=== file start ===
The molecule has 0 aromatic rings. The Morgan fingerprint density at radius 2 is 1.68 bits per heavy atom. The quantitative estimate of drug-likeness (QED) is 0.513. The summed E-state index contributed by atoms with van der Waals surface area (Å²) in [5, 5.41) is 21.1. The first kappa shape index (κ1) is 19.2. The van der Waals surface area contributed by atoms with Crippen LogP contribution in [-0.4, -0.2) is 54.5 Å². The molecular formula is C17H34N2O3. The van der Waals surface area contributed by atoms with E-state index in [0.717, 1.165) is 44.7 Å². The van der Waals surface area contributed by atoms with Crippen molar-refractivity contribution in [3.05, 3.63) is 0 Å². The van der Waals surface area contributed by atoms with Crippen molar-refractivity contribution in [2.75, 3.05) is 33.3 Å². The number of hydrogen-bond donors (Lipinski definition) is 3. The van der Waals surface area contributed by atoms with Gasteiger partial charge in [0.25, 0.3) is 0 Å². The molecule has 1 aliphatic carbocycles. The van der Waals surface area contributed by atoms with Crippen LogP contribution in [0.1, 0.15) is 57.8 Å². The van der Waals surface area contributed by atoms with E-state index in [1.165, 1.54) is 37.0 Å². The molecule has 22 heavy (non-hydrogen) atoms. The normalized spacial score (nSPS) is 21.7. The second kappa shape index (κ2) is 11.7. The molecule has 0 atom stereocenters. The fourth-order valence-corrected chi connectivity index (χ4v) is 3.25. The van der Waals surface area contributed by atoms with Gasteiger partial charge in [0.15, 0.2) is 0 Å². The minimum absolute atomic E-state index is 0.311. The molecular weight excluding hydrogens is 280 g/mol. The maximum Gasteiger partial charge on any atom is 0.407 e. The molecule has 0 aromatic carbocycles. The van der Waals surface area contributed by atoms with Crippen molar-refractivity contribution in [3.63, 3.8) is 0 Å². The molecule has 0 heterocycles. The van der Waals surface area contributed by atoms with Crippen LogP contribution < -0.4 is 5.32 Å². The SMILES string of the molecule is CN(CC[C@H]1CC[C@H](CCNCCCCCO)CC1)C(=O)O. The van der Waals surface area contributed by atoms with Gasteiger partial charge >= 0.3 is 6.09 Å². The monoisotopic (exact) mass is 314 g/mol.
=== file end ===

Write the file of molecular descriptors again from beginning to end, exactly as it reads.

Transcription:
The molecule has 0 aromatic rings. The Morgan fingerprint density at radius 2 is 1.68 bits per heavy atom. The quantitative estimate of drug-likeness (QED) is 0.513. The summed E-state index contributed by atoms with van der Waals surface area (Å²) in [5, 5.41) is 21.1. The first kappa shape index (κ1) is 19.2. The van der Waals surface area contributed by atoms with Crippen LogP contribution in [-0.4, -0.2) is 54.5 Å². The molecular formula is C17H34N2O3. The van der Waals surface area contributed by atoms with E-state index in [0.717, 1.165) is 44.7 Å². The van der Waals surface area contributed by atoms with Crippen molar-refractivity contribution in [3.05, 3.63) is 0 Å². The van der Waals surface area contributed by atoms with Crippen molar-refractivity contribution in [2.75, 3.05) is 33.3 Å². The number of hydrogen-bond donors (Lipinski definition) is 3. The van der Waals surface area contributed by atoms with Gasteiger partial charge in [0.25, 0.3) is 0 Å². The molecule has 1 aliphatic carbocycles. The van der Waals surface area contributed by atoms with Crippen LogP contribution in [0.1, 0.15) is 57.8 Å². The van der Waals surface area contributed by atoms with E-state index in [1.165, 1.54) is 37.0 Å². The molecule has 22 heavy (non-hydrogen) atoms. The normalized spacial score (nSPS) is 21.7. The second kappa shape index (κ2) is 11.7. The molecule has 0 atom stereocenters. The fourth-order valence-corrected chi connectivity index (χ4v) is 3.25. The van der Waals surface area contributed by atoms with Gasteiger partial charge in [0.15, 0.2) is 0 Å². The minimum absolute atomic E-state index is 0.311. The molecular weight excluding hydrogens is 280 g/mol. The maximum Gasteiger partial charge on any atom is 0.407 e. The molecule has 0 aromatic carbocycles. The van der Waals surface area contributed by atoms with Crippen molar-refractivity contribution in [3.63, 3.8) is 0 Å². The molecule has 0 heterocycles. The van der Waals surface area contributed by atoms with Crippen LogP contribution < -0.4 is 5.32 Å². The SMILES string of the molecule is CN(CC[C@H]1CC[C@H](CCNCCCCCO)CC1)C(=O)O. The van der Waals surface area contributed by atoms with Gasteiger partial charge >= 0.3 is 6.09 Å². The monoisotopic (exact) mass is 314 g/mol.